The Easy Way To Hit The Proper Boil pH


This wort is coming to a boil. Already you can see a small amount of break material has formed.

When most homebrewers consider pH in brewing, they think about achieving the proper mash pH. However, hitting the proper boil pH (of 5.1–5.2) is also important. Having wort in the right pH range at the end of the boil has a few benefits, most notably better hot break production. As wort pH decreases, there is also less color pickup in the boil and hop bitterness becomes more pleasing, although hop utilization decreases.

Sometimes (perhaps most times), having an ideal mash pH of 5.2–5.6 will ensure that your boil pH drops into the proper range without any intervention by the brewer. However, this is not guaranteed. Two different unboiled worts can start at the same pH, but end up at different post-boil pH levels, even if they are boiled for the same time and at the same intensity. Most often, if the boil pH is out of range, it is too high.

Fortunately, there is an easy way to check on your boil pH and adjust it — all without requiring a pH meter or anything you don’t likely already have in your brewery.

Below a pH of 5, the coagulation of proteins decreases. (Hot break, the light-colored flakes that form in your kettle during the boil, is coagulated protein.) Above a pH of 5, the amount of protein coagulated is constant, but the break material looks different at different pH levels. At a pH of 5.2, hot break is seen as relatively large, fluffy flakes floating in otherwise clear wort. In some cases, these flakes may even clump together into larger “globs” of break material. The farther you move away from a pH of 5.2 (in either direction), the smaller hot break particles become. A few tenths of pH point away and the wort may simply look cloudy. So, you can use the presence or absence of big, fluffy hot break flakes as an indication of whether or not you are in the right boil pH range. The malts you use also effect the appearance of the hot break. Their protein levels and amount of protein modification achieved in malting also play a role.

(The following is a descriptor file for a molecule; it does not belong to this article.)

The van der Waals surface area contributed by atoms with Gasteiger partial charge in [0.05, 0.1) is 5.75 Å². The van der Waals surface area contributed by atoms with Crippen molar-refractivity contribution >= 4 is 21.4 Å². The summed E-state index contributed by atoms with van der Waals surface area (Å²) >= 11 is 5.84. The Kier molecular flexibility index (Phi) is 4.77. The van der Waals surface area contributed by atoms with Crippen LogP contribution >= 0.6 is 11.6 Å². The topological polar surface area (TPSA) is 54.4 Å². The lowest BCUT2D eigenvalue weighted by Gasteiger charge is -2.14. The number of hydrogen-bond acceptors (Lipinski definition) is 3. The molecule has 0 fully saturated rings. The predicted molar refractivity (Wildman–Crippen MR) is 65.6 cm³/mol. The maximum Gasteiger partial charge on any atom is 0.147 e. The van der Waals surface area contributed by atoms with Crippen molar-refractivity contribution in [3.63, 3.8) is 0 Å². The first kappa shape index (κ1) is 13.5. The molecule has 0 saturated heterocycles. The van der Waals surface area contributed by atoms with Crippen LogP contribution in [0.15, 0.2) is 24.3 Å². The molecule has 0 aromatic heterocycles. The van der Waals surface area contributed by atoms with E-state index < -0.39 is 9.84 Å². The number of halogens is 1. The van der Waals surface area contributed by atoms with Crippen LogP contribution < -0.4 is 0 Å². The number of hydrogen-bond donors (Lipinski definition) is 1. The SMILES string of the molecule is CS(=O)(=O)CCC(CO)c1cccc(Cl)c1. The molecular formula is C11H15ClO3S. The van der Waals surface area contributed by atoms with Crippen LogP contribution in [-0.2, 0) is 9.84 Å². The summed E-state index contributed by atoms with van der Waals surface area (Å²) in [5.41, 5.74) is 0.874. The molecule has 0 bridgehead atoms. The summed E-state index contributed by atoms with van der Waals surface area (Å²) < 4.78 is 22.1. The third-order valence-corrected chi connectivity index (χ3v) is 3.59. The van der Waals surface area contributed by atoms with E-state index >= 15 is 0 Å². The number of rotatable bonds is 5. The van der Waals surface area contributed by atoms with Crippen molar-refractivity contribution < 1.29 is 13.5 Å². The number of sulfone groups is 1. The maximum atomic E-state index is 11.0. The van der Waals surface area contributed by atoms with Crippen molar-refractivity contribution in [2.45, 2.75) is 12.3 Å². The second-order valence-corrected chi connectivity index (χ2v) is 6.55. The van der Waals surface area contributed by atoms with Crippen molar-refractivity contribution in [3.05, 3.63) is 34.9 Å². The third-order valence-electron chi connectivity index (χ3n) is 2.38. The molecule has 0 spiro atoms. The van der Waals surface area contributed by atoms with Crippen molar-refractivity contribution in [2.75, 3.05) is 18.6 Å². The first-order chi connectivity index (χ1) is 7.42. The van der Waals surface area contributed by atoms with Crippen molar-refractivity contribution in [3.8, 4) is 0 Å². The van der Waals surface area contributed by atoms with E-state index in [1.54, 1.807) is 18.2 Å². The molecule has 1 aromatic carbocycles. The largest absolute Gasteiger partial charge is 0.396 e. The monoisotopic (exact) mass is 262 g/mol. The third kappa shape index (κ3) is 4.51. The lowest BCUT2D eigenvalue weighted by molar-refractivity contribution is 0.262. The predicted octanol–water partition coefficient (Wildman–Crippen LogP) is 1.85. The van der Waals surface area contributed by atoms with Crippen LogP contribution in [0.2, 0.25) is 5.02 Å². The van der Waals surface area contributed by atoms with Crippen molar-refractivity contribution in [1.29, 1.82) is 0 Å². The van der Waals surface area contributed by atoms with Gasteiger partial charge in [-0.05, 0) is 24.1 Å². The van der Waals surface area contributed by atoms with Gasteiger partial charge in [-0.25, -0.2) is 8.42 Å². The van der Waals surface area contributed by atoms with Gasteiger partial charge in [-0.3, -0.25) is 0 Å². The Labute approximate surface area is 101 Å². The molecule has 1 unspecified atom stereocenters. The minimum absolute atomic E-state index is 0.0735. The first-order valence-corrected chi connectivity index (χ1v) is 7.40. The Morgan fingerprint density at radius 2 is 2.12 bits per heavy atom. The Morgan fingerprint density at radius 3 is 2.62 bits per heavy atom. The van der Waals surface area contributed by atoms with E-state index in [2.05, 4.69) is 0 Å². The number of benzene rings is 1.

The same chemical reactions, primarily between calcium and phosphates, that help a brewer establish the correct mash pH can also help him or her establish the proper boil pH. If your boil is cloudy, but large flakes of break material are not present, the problem is likely that your boil pH is too high. Adding a small amount of calcium will fix this problem most of the time. Plus, you will be able to tell if it worked by the appearance of large, fluffy flakes in your kettle.

So here’s how to hit the right boil pH in most ordinary brewing circumstances. If, after the first 15 minutes of boiling your wort, you think your boil pH is too high, add approximately 50 ppm of calcium ions to your kettle. For 5 gallons (19 L) of wort, adding 1 tsp of calcium chloride (CaCl2) or calcium sulfate (CaSO4) will yield about 50 ppm. After another 10 minutes, check your wort again — if the break material still seems like little specks as opposed to bigger flakes, add another 50 ppm of calcium.

Most of the time, you’ll see your hot break improve after the first addition. If two additions of calcium don’t work, adding more calcium is probably not going to solve the problem. Finally, if you do have a pH meter, you can also measure your wort pH in the final 15 minutes of the boil, and adjust it with acid (such as phosphoric acid) to a pH of 5.1–5.2, if needed.



  1. Tim Jordan says:

    Why is a better hot break important? What does that do for the beer?

    • Chris Colby says:

      Coagulating the hot break and separating it from the wort after chilling yields a wort with fewer proteins in suspension. The resulting beer will also have a lower protein level and be less susceptible to chill haze, which is formed when proteins and tannins come together in chilled beer. It will also be more biologically stable — i.e. contaminants (beer-spoilers) will have a harder time growing in it without the nitrogen found in proteins.

      A good hard boil at the right pH, and a little Irish moss or whirlfloc, will leave you with a wort with enough proteins for yeast health and foam formation, but not so many as to make the beer likely to form chill haze. (Quick wort chilling so you form a good cold break also helps.)